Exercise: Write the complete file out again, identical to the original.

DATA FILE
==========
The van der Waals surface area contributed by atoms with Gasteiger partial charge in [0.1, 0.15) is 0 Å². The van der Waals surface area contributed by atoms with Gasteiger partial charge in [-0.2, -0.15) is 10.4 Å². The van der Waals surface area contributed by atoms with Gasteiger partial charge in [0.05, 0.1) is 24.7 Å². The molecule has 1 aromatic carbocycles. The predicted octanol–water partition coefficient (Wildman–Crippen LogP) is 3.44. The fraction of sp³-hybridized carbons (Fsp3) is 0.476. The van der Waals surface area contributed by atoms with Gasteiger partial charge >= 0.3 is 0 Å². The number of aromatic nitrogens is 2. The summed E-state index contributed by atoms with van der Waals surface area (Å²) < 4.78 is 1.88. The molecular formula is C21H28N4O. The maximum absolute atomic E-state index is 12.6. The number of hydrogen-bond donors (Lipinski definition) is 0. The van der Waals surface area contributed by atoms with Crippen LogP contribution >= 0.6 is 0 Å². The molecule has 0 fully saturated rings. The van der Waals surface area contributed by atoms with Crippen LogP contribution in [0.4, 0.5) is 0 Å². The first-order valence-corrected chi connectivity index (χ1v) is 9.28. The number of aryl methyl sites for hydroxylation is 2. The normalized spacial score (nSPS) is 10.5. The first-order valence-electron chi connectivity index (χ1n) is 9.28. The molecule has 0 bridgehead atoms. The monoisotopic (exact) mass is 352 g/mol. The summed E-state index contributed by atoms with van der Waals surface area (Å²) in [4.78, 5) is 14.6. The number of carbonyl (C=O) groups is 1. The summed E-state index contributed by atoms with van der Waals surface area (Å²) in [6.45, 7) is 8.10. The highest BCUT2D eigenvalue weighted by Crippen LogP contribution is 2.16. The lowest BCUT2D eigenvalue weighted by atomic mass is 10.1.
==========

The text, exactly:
The van der Waals surface area contributed by atoms with Gasteiger partial charge in [0.1, 0.15) is 0 Å². The van der Waals surface area contributed by atoms with Gasteiger partial charge in [-0.2, -0.15) is 10.4 Å². The van der Waals surface area contributed by atoms with Gasteiger partial charge in [0.05, 0.1) is 24.7 Å². The molecule has 1 aromatic carbocycles. The predicted octanol–water partition coefficient (Wildman–Crippen LogP) is 3.44. The fraction of sp³-hybridized carbons (Fsp3) is 0.476. The van der Waals surface area contributed by atoms with Gasteiger partial charge >= 0.3 is 0 Å². The number of aromatic nitrogens is 2. The summed E-state index contributed by atoms with van der Waals surface area (Å²) < 4.78 is 1.88. The molecular formula is C21H28N4O. The maximum absolute atomic E-state index is 12.6. The number of hydrogen-bond donors (Lipinski definition) is 0. The van der Waals surface area contributed by atoms with Crippen LogP contribution >= 0.6 is 0 Å². The molecule has 0 fully saturated rings. The van der Waals surface area contributed by atoms with Crippen LogP contribution in [0.4, 0.5) is 0 Å². The first-order valence-corrected chi connectivity index (χ1v) is 9.28. The number of aryl methyl sites for hydroxylation is 2. The normalized spacial score (nSPS) is 10.5. The first-order valence-electron chi connectivity index (χ1n) is 9.28. The molecule has 0 bridgehead atoms. The monoisotopic (exact) mass is 352 g/mol. The summed E-state index contributed by atoms with van der Waals surface area (Å²) in [4.78, 5) is 14.6. The number of carbonyl (C=O) groups is 1. The summed E-state index contributed by atoms with van der Waals surface area (Å²) in [6.45, 7) is 8.10. The highest BCUT2D eigenvalue weighted by Crippen LogP contribution is 2.16. The lowest BCUT2D eigenvalue weighted by atomic mass is 10.1.